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Structure of Earth (elementary)

Structure of Earth (elementary)

The Earth is composed of several spherical layers.

Geography

Keywords

Earth, structure of the Earth, geosphere, atmosphere, hydrosphere, lithosphere, biosphere, flora and fauna, pedosphere, crust, mantle, core, section of the Earth, aurora, meteor, ozone layer, continent, ocean, planet, geography

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Scenes

Geospheric structure

  • atmosphere
  • atmosphere 0 km–1,000 km
  • biosphere
  • lower atmosphere 0 km–12 km
  • hydrosphere
  • pedosphere
  • crust
  • continental crust
  • oceanic trench
  • mid-ocean ridge
  • oceanic crust
  • lower mantle
  • upper mantle
  • (30–2,900 km)
  • mantle
  • core
  • mantle
  • (2,900–6,371 km)

It is not only the outside of our planet that is spherical. Since it rotates around its axis, it is composed of spherical layers, each having different properties. The outer shells cover the surface, inside we find the inner shells.

Definitions:

Atmosphere: the outermost shell of the Earth, it is a composition of gases.

Pedosphere: the outermost layer of the Earth’s crust, a non-contiguous, soft and fertile layer providing plants with water and nutrients.

Hydrosphere: the non-contiguous layer containing all the waters in any state on Earth. This includes underground waters locked or trapped in rocks, watercourses, lakes, seas, oceans, and water vapour.

Biosphere: the system containing all living beings within the lithosphere, lower atmosphere and hydrosphere.

Crust: the outermost inner shell of Earth, it has the the smallest mass and it is composed of solid rock.

Mantle: the 2,900 km thick layer of Earth, between the crust and the core. The outer mantle is composed of plastic, molten rock, the inner layer is composed of solid rock.

Core: the innermost, hot and very dense part of the Earth, composed of iron and nickel.

Section of Earth

  • Atmosphere
  • 1,000°C
  • 690 km
  • 1,000 km
  • ionised layer
  • aurora
  • meteors
  • 500 km
  • 100 km
  • 80 km
  • 80 km
  • 50 km
  • 12 km
  • continent
  • ocean
  • biosphere
  • crust
  • 30–60 km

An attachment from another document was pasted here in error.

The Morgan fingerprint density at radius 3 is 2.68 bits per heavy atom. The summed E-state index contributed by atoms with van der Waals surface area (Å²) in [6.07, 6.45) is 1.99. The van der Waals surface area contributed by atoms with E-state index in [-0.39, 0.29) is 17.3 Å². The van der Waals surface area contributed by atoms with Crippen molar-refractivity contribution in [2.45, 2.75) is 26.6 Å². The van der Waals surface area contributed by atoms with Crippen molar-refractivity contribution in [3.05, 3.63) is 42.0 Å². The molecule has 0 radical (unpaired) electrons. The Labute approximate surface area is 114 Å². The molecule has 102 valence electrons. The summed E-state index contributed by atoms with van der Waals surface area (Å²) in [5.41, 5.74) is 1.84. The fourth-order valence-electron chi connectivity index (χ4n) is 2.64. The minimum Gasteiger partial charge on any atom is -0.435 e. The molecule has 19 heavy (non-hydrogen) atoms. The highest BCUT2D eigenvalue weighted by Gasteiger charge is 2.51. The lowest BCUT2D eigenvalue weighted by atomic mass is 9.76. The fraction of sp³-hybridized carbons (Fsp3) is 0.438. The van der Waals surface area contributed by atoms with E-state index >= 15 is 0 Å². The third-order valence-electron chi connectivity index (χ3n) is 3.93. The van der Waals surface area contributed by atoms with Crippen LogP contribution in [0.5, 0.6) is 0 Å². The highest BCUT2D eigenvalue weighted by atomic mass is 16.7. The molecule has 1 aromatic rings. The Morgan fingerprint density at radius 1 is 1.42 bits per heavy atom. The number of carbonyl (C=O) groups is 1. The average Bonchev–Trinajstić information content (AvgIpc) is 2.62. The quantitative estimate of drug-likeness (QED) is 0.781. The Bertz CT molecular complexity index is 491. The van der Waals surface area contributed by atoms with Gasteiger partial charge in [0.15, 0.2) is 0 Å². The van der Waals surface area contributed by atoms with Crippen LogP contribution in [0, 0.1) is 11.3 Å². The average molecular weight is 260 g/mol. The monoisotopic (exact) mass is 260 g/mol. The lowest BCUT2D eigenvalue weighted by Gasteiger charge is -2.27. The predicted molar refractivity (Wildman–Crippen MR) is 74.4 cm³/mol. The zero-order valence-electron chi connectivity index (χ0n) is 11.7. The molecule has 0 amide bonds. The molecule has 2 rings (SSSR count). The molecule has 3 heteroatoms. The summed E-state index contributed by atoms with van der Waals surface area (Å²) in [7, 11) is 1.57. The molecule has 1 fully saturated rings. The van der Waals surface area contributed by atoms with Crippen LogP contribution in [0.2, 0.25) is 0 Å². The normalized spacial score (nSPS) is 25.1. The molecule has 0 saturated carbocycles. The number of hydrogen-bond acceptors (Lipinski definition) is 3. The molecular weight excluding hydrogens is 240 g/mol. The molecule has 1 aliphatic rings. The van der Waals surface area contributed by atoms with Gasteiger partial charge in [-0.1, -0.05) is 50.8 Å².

• 30–60 km
  • 2,900 km
  • mantle
  • 2,900 km
  • 6,371 km
  • core
  • atmosphere
  • 50 km
  • 12 km
  • ozone layer

Cutaway

  • ionised layer
  • aurora
  • meteors
  • 500 km
  • 100 km
  • 80 km
  • 80 km
  • 50 km
  • 12 km
  • continent
  • ocean
  • biosphere
  • crust
  • 30–60 km
  • 30–60 km
  • 2,900 km
  • mantle
  • 2,900 km
  • 6,371 km
  • atmosphere
  • crust
  • mantle
  • core
  • atmosphere
  • 50 km
  • 12 km
  • ozone layer

Animation

  • atmosphere
  • atmosphere 0 km–1,000 km
  • biosphere
  • lower atmosphere 0 km–12 km
  • hydrosphere
  • pedosphere
  • crust
  • continental crust
  • oceanic trench
  • mid-ocean ridge
  • oceanic crust
  • lower mantle
  • upper mantle
  • (30–2,900 km)
  • mantle
  • Atmosphere
  • 1,000°C
  • 690 km
  • 1,000 km
  • 800–1,000 °C
  • ionised layer
  • aurora
  • meteors
  • 500 km
  • 400 km
  • 300 km
  • 200 km
  • 100 km
  • 80 km
  • 80 km
  • 50 km
  • 12 km
  • -100 °C
  • ozone layer
  • Upper atmosphere
  • Middle atmosphere
  • Lower atmosphere
  • 100 km
  • 80 km
  • 50 km
  • 12 km
  • +10 °C
  • -50 °C
  • ozone layer
  • Upper atmosphere
  • Middle atmosphere
  • Lower atmosphere
  • 80 km
  • 50 km
  • 12 km
  • -50 °C
  • ozone layer
  • Upper atmosphere
  • Middle atmosphere
  • Lower atmosphere
  • continent
  • ocean
  • biosphere
  • crust
  • 30–60 km
  • 700 km
  • upper mantle
  • 30–60 km
  • 700 km
  • slightly plastic
  • solid
  • lower mantle
  • 30–60 km
  • 700 km
  • solid
  • 2,900 km
  • mantle
  • outer core
  • 2,900 km
  • 5,100 km
  • liquid
  • inner core
  • 5,100 km
  • 6,371 km
  • solid
  • atmosphere
  • crust
  • mantle
  • core

Internal layers

  • crust
  • mantle
  • core

Narration

The interior structure of the Earth is difficult to examine. Even the most ambitious efforts to penetrate the Earth have barely scratched the surface, reaching only a few dozen kilometres out of a total radius of 6,371 km. The primordial Earth formed around 4.6 billion years ago. Due to cooling and rotation, substances in the gas, liquid and solid states separated and became arranged in spherical layers according to density. These layers are called geospheres.

Geospheres are grouped into outer and inner layers. The outer layers are the atmosphere, the biosphere and the hydrosphere. The inner layers are the crust, the mantle and the core.

The atmosphere is the outermost layer. Composed of gases, it is the lightest of the layers. The atmosphere has no definite boundary; it fades into outer space at the height of some tens of thousands of kilometres. The topmost layer of the atmosphere is the hottest; the temperature here is around 1,000 °C. The middle layer is the coldest; at around -100 °C. The ozone layer is located at the top of the lower atmosphere.

The outermost of the inner layers of the Earth is the crust. The composition of the continental crust is more diverse and thicker than the oceanic crust. Its upper layer is rich in silicates, while its lower layer consists of higher-density rocks which are rich in metals.

The mantle is divided into two zones: the upper and the lower mantle. The upper mantle extends to a depth of about 700 km. Its upper layer is solid; together with the crust, it forms the lithosphere. The molten layer located at the bottom of the upper mantle is called the asthenosphere. The lower mantle is composed of solid rocks. The amount of heavier, metallic components found in the lower mantle increases with depth. It extends to a depth of about 2,900 km.

The core is divided into two parts; the liquid outer core, consisting of molten metals, and the solid inner core, made up of iron and nickel.

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